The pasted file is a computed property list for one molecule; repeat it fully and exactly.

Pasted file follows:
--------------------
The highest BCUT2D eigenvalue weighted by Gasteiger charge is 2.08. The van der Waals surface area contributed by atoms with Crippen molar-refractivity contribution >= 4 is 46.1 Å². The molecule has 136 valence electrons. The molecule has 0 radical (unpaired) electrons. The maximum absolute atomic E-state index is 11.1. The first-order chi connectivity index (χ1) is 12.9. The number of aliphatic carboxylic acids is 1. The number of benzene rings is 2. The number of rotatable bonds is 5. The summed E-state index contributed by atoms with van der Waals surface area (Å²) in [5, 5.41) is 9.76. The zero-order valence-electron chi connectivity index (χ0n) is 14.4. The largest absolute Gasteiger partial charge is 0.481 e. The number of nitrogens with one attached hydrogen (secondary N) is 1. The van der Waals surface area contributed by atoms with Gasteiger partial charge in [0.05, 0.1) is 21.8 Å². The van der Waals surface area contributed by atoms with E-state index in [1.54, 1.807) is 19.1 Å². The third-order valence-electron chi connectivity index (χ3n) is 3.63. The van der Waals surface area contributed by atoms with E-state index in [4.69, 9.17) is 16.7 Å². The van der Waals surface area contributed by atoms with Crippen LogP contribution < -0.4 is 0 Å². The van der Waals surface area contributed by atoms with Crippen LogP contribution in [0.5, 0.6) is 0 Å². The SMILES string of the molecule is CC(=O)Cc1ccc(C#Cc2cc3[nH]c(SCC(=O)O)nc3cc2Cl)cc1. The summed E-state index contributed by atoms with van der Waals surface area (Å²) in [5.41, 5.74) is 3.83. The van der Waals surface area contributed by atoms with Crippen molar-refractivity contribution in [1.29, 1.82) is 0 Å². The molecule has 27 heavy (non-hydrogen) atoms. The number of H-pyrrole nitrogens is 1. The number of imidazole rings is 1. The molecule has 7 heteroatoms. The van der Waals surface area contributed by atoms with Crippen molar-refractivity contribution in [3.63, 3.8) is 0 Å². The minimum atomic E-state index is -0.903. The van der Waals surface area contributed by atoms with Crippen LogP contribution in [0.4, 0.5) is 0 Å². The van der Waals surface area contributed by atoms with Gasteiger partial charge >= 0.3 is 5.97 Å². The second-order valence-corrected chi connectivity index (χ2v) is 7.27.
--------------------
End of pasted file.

The highest BCUT2D eigenvalue weighted by Gasteiger charge is 2.08. The van der Waals surface area contributed by atoms with Crippen molar-refractivity contribution >= 4 is 46.1 Å². The molecule has 136 valence electrons. The molecule has 0 radical (unpaired) electrons. The maximum absolute atomic E-state index is 11.1. The first-order chi connectivity index (χ1) is 12.9. The number of aliphatic carboxylic acids is 1. The number of benzene rings is 2. The number of rotatable bonds is 5. The summed E-state index contributed by atoms with van der Waals surface area (Å²) in [5, 5.41) is 9.76. The zero-order valence-electron chi connectivity index (χ0n) is 14.4. The largest absolute Gasteiger partial charge is 0.481 e. The number of nitrogens with one attached hydrogen (secondary N) is 1. The van der Waals surface area contributed by atoms with Gasteiger partial charge in [0.05, 0.1) is 21.8 Å². The van der Waals surface area contributed by atoms with E-state index in [1.54, 1.807) is 19.1 Å². The third-order valence-electron chi connectivity index (χ3n) is 3.63. The van der Waals surface area contributed by atoms with E-state index in [4.69, 9.17) is 16.7 Å². The van der Waals surface area contributed by atoms with Crippen LogP contribution < -0.4 is 0 Å². The van der Waals surface area contributed by atoms with Crippen LogP contribution in [0.5, 0.6) is 0 Å². The SMILES string of the molecule is CC(=O)Cc1ccc(C#Cc2cc3[nH]c(SCC(=O)O)nc3cc2Cl)cc1. The summed E-state index contributed by atoms with van der Waals surface area (Å²) in [5.41, 5.74) is 3.83. The van der Waals surface area contributed by atoms with Crippen molar-refractivity contribution in [1.29, 1.82) is 0 Å². The molecule has 27 heavy (non-hydrogen) atoms. The number of H-pyrrole nitrogens is 1. The number of imidazole rings is 1. The molecule has 7 heteroatoms. The van der Waals surface area contributed by atoms with Crippen molar-refractivity contribution in [3.63, 3.8) is 0 Å². The minimum atomic E-state index is -0.903. The van der Waals surface area contributed by atoms with Crippen LogP contribution in [0.4, 0.5) is 0 Å². The van der Waals surface area contributed by atoms with Gasteiger partial charge >= 0.3 is 5.97 Å². The second-order valence-corrected chi connectivity index (χ2v) is 7.27.